Financing a power plant is like doing an enormous jigsaw puzzle. It usually takes years before all the pieces have fallen into place.
Who buys a power plant?
Utilities, which are usually state-owned. The trend has long been that utilities finance power plants increasingly less themselves.
Private companies, who need the power for their own operations. For example, mining companies or factories.
IPPs (Independent Power Producers). These are companies founded solely for the purpose of developing, financing, constructing, owning and operating a private power plant project.
Most of the power plants built today are financed in this way.
There is a great demand for electricity in the world, and there are a lot of different players willing to finance power plant projects. However, few people are able to master the difficult art of tying the whole package together.
One person who is familiar with the challenges, though, is Terje Gresslien, Director for Project Development (small picture) at Jacobsen Elektro. He has had several years of experience in financial modelling for power plants.
“What makes it so complex is the great number of different parties involved and all the negotiations and contracts between those parties”, Gresslien explains.
The main part of a power plant is typically financed by different kinds of lenders; commercial banks, development banks, export credit agencies and private equity investors. In addition to these parties, there is of course the buyer, that is, the utility for whom the power will be produced. There are also local authorities involved all along the way, as well as guarantors. When the construction of a power plant is started somewhere in the world, it is actually the result of several years of hard and persistent work.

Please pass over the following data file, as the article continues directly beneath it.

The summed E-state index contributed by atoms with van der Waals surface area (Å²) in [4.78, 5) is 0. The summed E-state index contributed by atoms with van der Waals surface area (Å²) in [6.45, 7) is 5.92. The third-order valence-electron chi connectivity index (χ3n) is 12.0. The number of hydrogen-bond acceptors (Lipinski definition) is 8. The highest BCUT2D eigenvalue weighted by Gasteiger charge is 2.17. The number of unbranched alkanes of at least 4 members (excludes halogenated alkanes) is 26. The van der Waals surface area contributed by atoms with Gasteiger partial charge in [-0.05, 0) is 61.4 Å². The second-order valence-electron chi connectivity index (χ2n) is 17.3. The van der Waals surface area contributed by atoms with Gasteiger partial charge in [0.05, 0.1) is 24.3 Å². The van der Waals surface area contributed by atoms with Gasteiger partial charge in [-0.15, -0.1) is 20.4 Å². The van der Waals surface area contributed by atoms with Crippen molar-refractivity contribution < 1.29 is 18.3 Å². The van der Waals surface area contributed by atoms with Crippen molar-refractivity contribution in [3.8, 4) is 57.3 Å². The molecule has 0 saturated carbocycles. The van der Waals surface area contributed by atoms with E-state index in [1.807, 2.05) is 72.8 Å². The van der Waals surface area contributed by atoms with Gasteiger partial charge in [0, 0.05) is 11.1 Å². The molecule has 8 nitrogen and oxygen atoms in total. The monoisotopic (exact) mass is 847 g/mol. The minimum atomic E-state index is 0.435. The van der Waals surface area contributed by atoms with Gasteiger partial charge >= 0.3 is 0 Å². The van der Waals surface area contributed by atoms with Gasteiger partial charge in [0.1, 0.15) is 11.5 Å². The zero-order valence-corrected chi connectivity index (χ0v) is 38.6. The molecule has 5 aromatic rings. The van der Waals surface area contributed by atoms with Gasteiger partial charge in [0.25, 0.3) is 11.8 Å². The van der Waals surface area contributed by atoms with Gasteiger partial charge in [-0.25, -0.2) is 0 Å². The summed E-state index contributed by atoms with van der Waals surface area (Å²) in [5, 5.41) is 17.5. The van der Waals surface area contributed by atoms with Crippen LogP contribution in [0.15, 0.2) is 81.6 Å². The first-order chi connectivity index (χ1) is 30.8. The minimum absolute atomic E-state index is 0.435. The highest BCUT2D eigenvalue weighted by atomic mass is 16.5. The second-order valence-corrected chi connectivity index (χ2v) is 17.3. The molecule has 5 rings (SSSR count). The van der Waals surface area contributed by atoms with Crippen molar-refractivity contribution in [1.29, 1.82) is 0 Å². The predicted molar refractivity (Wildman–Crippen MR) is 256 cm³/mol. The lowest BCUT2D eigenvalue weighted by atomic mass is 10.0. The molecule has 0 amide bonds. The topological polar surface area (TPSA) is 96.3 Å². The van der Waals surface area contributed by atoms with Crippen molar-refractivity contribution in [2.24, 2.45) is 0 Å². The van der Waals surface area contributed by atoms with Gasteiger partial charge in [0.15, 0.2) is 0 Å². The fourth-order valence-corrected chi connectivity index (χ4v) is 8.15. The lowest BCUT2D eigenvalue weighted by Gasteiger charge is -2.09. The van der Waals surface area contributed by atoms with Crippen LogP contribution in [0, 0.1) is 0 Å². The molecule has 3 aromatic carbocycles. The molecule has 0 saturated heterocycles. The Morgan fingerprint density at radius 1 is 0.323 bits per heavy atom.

The background to today’s complex situation regarding power plant financing can be found in history. The ones needing a power plant – mostly state-owned utilities – rarely have enough capital to finance the planning and construction of it. To combat this dilemma, a model was formed in the late 1980s, whereby companies offering power plant solutions also arranged the financing. This became known as an IPP model, which stands for Independent Power Producer.
“For Wärtsilä, this model was a way to enter into the power plant market”, explains Clas-Eirik Strand, who is a board member of Citec.
He once participated in the development of Wärtsilä’s power plant business, and today works for Jacobsen Elektro.
Like Wärtsilä, Jacobsen Elektro arranges financing for power plants in order to ensure their deliveries.
“For us, the primary objective for arranging the financing is to ensure that our EPC projects are realised. In some cases we also operate the power plant after it has been completed, although that is not our main aim”, says Terje Gresslien.
During the process, a so-called Special Purpose Company (SPC) is usually started, which will run the power plant and sell the electricity to the utility. The company also functions as a kind of buffer in case the project fails.
The model that emerged in the late 1980s still applies today. One difference now, though, is that the projects have become harder to realise due to the increasingly stringent nature of the project requirements. Today, investors carry out lengthy due diligence processes and demand lots of documentation and assessments before financial closure. The financial crisis has made banks and other financiers even more cautious than before.